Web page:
Practices of Coexistence
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The Stranger, the Tears, the Photograph, the Touch (Divine presence in Spain and Europe since 1500): a selection of pictures from this book was on display in the Hungarian House of Photography – Mai Manó House until May 24.

The Last Superpower Summits is highly recommended by Choice. The book was presented on April 11 at the Institute for European, Russian, and Eurasian Studies of The George Washington University.

House of a Thousand Floors  is a 2016 Foreword INDIES Finalist in the Science Fiction category. 

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Roma-Gypsy Presence in the Polish-Lithuanian Commonwealth, 15th-18th Centuries by Lech Mróz received honorable mention for the Kulczycki Book Prize in Polish Studies.

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With Their Backs to the Mountains
How They Lived
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Muslim Land, Christian Labor

Transforming Ottoman Imperial Subjects into Bulgarian National Citizens, 1878-1939

Anna M. Mirkova

Anna M. Mirkova is Assistant Professor of History at the Old Dominion University, Norfolk, USA

Focusing upon a region in Southern Bulgaria, a region that has been the crossroads between Europe and Asia for many centuries, this book describes how former Ottoman Empire Muslims were transformed into citizens of Balkan nation-states. This is a region marked by shifting borders, competing Turkish and Bulgarian sovereignties, rival nationalisms, and migration. Problems such as these were ultimately responsible for the disintegration of the dynastic empires into nation-states.

Land that had traditionally belonged to Muslims—individually or communally—became a symbolic and material resource for Bulgarian state building and was the terrain upon which rival Bulgarian and Turkish nationalisms developed in the wake of the dissolution of the late Ottoman Empire and the birth of early republican Turkey and the introduction of capitalism.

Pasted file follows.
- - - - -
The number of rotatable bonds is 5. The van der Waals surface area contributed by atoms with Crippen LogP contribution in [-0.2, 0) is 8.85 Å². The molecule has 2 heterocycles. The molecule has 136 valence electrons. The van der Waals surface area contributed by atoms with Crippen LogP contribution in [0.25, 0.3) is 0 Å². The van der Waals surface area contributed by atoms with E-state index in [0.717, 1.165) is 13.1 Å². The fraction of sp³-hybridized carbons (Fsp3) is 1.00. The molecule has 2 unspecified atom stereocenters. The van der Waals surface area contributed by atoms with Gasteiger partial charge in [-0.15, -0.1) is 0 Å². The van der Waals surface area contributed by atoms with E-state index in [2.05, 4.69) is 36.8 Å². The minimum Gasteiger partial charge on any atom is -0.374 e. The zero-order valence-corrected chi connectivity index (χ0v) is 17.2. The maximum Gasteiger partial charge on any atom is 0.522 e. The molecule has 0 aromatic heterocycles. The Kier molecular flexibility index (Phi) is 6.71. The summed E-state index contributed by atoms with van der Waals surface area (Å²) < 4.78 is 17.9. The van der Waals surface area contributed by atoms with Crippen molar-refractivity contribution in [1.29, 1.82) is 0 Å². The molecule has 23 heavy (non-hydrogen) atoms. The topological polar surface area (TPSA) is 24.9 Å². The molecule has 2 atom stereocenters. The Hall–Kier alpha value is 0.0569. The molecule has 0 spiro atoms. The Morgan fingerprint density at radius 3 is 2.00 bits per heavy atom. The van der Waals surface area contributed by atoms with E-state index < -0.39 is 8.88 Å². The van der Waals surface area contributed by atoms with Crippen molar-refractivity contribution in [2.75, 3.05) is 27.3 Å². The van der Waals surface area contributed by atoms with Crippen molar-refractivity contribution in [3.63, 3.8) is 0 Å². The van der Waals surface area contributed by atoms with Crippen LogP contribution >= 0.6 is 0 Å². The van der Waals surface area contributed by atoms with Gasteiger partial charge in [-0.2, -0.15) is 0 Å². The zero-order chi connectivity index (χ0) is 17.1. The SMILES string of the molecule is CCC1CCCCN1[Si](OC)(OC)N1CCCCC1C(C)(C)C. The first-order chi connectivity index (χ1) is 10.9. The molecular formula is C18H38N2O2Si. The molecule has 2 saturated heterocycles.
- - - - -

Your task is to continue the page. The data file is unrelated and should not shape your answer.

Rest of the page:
By the outbreak of World War II, Turkish Muslims had become a polarized national minority. Their conflicting efforts to adapt to post-Ottoman Bulgaria brought attention to the increasingly limited availability of citizenship rights, not only to Turkish Muslims, but to Bulgarian Christians as well.

Contents

List of Maps, Tables, and Illustrations

Acknowledgements

List of Key Ottoman Turkish and Bulgarian Terms

Note on Names, Transliterations, and Dates

Introduction

Chapter One

The Eastern Crisis, Russia’s “Civilizing Mission” in the Balkans, and the Emergence of Eastern Rumelia

Chapter Two

Repatriation, Postwar Reconstruction, and the Limits of Pluralism in Eastern Rumelia

Chapter Three

An Experiment in Pluralistic Governance: Emigration and the Emergence of National Politics

Chapter Four

Anchoring Unified Bulgaria on “Muslim” Land

Chapter Five

Muslim Land vs. Bulgarian Labor: The Cost of Building a Modern Capitalist Nation

Chapter Six

Land, Nation, Minority

Chapter Seven

Debating Community and Citizenship

Conclusion

Select Bibliography

Index

 

978-963-386-161-5

250 pages, cloth, 2017

$65.00 / €60.00 / £52.00

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